The War Between Scott McClellan and The White House Press Corps
It truly sounds as if another area in which the Bush administration is blowing it is in continuing to have Scott McClellan as press secretary. Just note this item from Washington Post columnist Dan Froomkin:
Press secretary Scott McClellan was questioned repeatedly and persistently about what sort of exemption the White House is requesting from a proposed congressional ban on torture.
He wouldn’t say. And when the journalists in the room wouldn’t back off, he lost his cool.
When Hearst columnist Helen Thomas kept interrupting McClellan’s talking points and demanding a “straight answer” about the exemption, McClellan shot back: “You don’t want the American people to hear what the facts are, Helen, and I’m going to tell them the facts.”
That’s no big deal, really. It’s a press secretary insisting he has the facts and the press is Stuck On Stupid B-u-t:
After NBC’s David Gregory jumped in — again, asking McClellan to explain why the White House feels an exemption is necessary — McClellan accused his interlocutors of being, essentially, anti-American.
“Well, obviously, you have a different view from the American people,” McClellan said. “I think the American people understand the importance of doing everything within our power and within our laws to protect the American people.”
Moments later, he repeated the accusation: “This involves information that relates to doing all we can to protect the American people. And if you have a different view — obviously, some of you on this room — in this room have a different view, some of you on the front row have a different view.”
At which point CBS News reporter Bill Plante plaintively pointed out: “We simply are asking a question.”
That’s perilous territory. Questioning the motives of the press in general or going after reporters individually doesn’t help foster a feeling in reporters that they’re being dealt with in good faith. In fact, it’s part of their job to raise questions and keep raising them until there is an answer that isn’t lawyerly or part of that great American tradition of spin where someone’s mouth gives an answer which even an alien newly-arrived from Jupiter knows is evasive but somehow you’re supposed to accept it as truth because their mouth moved and they said words.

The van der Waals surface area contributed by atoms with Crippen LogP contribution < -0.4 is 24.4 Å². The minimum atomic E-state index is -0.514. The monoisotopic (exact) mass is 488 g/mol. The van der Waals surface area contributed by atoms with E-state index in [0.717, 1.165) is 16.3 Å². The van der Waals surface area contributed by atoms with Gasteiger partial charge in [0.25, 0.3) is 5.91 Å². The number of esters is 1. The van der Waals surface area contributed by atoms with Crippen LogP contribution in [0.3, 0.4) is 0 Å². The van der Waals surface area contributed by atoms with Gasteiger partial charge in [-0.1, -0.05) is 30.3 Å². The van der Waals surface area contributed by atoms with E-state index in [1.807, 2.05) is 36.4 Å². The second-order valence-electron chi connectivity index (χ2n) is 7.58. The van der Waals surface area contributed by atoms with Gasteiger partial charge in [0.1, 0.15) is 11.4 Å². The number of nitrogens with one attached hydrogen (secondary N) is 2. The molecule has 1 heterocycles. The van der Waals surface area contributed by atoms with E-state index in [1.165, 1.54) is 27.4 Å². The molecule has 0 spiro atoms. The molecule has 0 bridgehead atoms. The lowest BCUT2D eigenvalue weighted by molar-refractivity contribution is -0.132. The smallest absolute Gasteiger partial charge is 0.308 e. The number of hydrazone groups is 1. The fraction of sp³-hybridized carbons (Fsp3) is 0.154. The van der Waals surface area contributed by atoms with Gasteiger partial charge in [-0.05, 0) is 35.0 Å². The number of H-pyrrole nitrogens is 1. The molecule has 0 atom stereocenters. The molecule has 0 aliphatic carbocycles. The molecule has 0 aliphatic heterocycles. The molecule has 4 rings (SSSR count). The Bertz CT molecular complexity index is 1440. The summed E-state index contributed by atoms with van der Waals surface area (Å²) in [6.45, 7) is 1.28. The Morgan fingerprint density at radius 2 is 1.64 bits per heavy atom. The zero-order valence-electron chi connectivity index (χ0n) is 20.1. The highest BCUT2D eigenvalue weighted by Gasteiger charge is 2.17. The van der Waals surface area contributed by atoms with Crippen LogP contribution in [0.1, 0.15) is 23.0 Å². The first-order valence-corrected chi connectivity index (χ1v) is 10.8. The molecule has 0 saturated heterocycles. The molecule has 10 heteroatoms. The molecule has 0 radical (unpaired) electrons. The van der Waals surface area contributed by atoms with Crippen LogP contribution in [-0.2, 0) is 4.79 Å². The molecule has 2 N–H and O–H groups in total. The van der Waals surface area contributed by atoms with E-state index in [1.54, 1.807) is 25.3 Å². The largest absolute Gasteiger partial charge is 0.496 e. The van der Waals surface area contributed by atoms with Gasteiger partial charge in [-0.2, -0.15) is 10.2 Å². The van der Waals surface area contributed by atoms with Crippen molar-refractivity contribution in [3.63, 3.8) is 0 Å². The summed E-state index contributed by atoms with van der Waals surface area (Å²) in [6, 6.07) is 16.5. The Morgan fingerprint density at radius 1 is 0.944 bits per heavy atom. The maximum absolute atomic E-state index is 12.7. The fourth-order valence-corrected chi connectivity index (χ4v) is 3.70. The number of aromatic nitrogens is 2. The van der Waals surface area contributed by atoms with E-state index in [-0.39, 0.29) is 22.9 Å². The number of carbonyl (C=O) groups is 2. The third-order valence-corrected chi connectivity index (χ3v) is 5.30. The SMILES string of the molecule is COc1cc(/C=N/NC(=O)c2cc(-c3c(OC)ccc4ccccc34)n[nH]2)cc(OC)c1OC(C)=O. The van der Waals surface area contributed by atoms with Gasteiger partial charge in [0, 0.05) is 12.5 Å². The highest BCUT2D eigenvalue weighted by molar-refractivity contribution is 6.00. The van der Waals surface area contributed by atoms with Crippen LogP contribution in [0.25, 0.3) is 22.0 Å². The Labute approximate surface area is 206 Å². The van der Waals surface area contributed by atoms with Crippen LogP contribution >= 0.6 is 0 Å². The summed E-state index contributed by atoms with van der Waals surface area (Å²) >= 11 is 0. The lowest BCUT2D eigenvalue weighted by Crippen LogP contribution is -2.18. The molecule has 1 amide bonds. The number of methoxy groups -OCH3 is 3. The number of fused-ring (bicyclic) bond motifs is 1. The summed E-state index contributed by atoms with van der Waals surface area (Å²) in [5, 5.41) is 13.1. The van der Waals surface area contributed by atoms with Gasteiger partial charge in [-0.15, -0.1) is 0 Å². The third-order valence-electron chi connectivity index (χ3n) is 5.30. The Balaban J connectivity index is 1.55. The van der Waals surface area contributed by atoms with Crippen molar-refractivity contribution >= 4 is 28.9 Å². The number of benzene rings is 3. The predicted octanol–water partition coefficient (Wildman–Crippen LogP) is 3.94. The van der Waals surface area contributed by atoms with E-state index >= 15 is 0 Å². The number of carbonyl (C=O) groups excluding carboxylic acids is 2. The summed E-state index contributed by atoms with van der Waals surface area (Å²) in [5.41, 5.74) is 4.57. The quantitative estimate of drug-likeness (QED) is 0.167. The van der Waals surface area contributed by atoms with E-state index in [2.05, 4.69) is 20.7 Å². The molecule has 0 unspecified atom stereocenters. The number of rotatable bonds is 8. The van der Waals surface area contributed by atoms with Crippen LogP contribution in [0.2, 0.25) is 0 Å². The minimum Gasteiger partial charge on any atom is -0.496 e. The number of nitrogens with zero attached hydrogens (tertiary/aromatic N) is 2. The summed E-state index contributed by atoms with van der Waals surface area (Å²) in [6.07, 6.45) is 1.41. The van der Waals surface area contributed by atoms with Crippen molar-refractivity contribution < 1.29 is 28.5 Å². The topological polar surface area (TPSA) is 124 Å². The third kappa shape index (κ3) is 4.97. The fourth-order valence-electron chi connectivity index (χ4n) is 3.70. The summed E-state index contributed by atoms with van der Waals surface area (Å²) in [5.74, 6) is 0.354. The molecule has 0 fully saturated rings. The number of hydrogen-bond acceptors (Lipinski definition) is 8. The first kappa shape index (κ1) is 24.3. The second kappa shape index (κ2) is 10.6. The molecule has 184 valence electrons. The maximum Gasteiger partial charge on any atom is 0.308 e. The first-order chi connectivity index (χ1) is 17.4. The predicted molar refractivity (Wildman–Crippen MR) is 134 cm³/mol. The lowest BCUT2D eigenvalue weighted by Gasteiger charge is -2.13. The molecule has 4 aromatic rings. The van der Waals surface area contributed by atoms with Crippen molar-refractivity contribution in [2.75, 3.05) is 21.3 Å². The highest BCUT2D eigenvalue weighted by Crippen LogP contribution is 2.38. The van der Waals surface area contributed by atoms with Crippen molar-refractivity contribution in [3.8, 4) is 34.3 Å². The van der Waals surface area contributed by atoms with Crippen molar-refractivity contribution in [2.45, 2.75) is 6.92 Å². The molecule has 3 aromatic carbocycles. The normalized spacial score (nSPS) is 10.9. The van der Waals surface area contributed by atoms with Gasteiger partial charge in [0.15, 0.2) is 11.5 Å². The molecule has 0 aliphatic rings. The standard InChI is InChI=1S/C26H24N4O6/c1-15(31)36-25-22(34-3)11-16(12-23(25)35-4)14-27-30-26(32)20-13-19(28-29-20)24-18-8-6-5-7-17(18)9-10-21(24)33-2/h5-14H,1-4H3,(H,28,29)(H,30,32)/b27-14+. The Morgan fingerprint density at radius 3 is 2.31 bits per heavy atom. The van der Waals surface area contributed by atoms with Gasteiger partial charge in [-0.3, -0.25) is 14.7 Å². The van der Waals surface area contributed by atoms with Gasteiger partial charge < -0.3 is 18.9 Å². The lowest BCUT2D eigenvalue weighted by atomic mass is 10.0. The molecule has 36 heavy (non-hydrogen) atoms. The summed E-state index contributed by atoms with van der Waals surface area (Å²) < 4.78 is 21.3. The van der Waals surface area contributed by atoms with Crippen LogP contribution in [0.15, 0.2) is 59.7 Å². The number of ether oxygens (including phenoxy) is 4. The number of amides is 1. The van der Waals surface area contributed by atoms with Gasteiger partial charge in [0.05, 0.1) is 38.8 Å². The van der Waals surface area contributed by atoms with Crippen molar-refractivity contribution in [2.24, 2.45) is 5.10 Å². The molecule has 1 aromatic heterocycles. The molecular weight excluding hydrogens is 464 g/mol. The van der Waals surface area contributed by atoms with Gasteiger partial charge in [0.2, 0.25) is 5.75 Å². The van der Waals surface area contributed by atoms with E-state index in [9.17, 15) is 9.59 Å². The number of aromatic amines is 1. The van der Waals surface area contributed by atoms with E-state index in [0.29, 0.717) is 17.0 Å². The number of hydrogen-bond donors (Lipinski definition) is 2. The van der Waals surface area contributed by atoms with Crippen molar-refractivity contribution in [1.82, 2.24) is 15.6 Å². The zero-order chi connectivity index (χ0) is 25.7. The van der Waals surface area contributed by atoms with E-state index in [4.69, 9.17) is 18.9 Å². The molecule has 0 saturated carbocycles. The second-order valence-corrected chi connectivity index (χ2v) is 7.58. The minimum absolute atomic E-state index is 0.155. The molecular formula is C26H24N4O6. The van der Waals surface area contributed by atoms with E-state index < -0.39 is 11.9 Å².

Follow-up questions are what separates reporters from stenographers. (Sean Hannity and Bill O’Reilly use them all the time on their shows too, in case some haven’t noticed). And then there’s this:
Later, when American Urban Radio reporter April Ryan took up the question again, McClellan accused her of “showboating for the cameras” and told her she needed to “calm down.”
Surprisingly, there’s no outcry in today’s coverage over McClellan’s tactics. But it does make you wonder how much longer he can trade on his accumulated good will with the press corps.
The tipping point could come if there is a dramatic turn for the worse for this administration in terms of some new legal problem, scandal or political firestorm that drives Bush’s poll numbers down even more. Bush can only go down so far in the polls since his loyal base will stick with him no matter what.
But, if there is any kind of administration shake up, it’s likely that to cap the new face they’d want a friendlier, fresh face presenting the new face. McClellan is now becoming a story himself — a liability in public relations terms and “damaged goods” when trying to get his message out. Even if reporters still like him, what comes across on TV will likely win over only Bush’s hard-core supporters and leave most Democrats, many Republicans and independents cold. He can no longer CONVINCE.
UPDATE: How bad is it? Now the White House is trying to change the transcript of what McCllelan said — giving a NEW MEANING to the phrase “revisionist history…”